Since 2002, New York has seen a great deal of Aszure Barton’s choreography. BJM Danse Montréal, American Ballet Theatre, The Threepenny Opera at Studio 54, Hell’s Kitchen Dance with Mikhail Baryshnikov, and many more—there’s been no shortage of opportunities to judge how the Alberta-born thirtysomething handles a commission. But local performances by Aszure Barton & Artists—the company she founded here that same year—have been scarce: a 2003 debut at Joyce Soho, a brief run at the tiny Duo Theater in 2008. Bringing Busk to the Baryshnikov Arts Center, from December 17 to 18, the troupe makes a rare visit home.
The difference between choreography and company is significant because Barton is the kind of choreographer to whom the dancers are the work. “The work is their stories as physical performers,” she says. She enters each new project blind, trusting to intuition, as much instigator and editor as creator. This is not a mode that naturally matches the regimented procedures of ballet companies. Barton enjoys converting the unaccustomed, but the dancers in her own company—“I shouldn’t say my dancers, the dancers that I work with”—skip that step. Though the company is project-based rather than full-time, there’s a history. They know her, and she knows them—strong personalities candid with their own eccentricities. She calls them family. Two of them (not in Busk) are her sisters by blood.
Even with the right participants, Barton’s process demands time, space, and benefactors. The space the benefactors provide, the physical surroundings, can leave an imprint. You might guess, rightly, that Busk, with its contortionist solos and street performers holding out white-gloved hands, was commissioned for the Ringling International Arts Festival in Sarasota, a high-class event with a circus past. But Barton also points to its gestation at Danceworks in Santa Barbara. In the Pacific sunshine, the company discovered a vast gulf separating the social classes and ruminated about where dancers fit. Barton grew enamored of a homeless vet who crocheted fresh flowers into his hair.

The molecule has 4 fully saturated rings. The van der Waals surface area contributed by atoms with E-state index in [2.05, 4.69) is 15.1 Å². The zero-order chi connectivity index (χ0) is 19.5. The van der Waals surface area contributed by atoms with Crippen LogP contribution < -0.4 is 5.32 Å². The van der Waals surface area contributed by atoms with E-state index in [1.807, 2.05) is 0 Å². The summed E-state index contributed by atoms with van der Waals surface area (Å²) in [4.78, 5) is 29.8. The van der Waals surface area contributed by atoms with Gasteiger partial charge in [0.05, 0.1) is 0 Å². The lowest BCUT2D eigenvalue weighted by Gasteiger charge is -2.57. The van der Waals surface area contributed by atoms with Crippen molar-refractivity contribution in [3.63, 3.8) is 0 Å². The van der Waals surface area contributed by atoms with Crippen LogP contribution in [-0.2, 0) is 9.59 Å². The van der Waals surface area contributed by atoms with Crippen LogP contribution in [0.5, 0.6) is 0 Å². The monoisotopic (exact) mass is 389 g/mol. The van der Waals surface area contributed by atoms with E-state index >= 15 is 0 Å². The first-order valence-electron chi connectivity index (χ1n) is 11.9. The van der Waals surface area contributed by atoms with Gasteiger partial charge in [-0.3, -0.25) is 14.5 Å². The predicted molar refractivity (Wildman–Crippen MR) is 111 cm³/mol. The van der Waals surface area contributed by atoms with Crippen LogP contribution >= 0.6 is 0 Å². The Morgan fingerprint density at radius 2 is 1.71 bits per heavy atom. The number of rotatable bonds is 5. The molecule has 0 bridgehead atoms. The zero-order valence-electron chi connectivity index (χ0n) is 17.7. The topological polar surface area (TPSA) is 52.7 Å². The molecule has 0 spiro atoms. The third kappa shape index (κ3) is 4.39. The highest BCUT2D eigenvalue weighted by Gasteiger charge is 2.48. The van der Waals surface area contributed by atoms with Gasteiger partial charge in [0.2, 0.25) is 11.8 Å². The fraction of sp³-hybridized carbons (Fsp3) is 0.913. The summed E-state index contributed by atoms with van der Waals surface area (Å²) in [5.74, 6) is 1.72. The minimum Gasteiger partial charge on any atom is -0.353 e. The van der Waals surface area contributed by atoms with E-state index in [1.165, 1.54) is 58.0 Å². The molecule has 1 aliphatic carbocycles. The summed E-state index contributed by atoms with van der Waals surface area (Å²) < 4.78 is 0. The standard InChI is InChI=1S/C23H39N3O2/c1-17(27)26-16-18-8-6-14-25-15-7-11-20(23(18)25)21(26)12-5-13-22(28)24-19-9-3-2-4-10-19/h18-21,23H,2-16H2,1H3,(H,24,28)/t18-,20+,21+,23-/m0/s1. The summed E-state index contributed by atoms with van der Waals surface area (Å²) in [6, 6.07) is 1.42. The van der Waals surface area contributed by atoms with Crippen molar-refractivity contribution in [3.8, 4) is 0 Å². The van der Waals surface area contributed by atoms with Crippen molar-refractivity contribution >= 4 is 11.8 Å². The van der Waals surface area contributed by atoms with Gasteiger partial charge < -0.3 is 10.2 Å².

Perhaps that concern helps explain why the dancers, cowled in hoodies, look like street kids one moment and satanic monks the next, why the contortionist is encircled by obscure figures and shadowed by one as she exits. Busk bristles with the outlandish gestures for which Barton is known, those images in her highlight reel of one performer’s hand or tongue between another’s teeth. But a theme that might have brought out the cuteness that can be cloying in previous dances produced instead her darkest yet. “I was thinking of buscar,” she says, “the verb for ‘to search.’ ”
The Baryshnikov Arts Center isn’t just any New York theater. The man on the marquee has been Barton’s greatest champion, once comparing her to a young Mark Morris. She was the center’s first artist-in-residence. BAC brought Busk to Sarasota, and BAC asked her to expand it for New York. Hoping to attract more than dance regulars, Barton is fulfilling a long-held wish for live music (Lev Zhurbin’s Gypsy-tinged Ljova & the Kontraband), bringing in designers to transform the theater. She wants to let her dances grow and change on the road, as her dancers do. During a recent tech rehearsal in Germany, the local crew asked, “Is the piece even done?”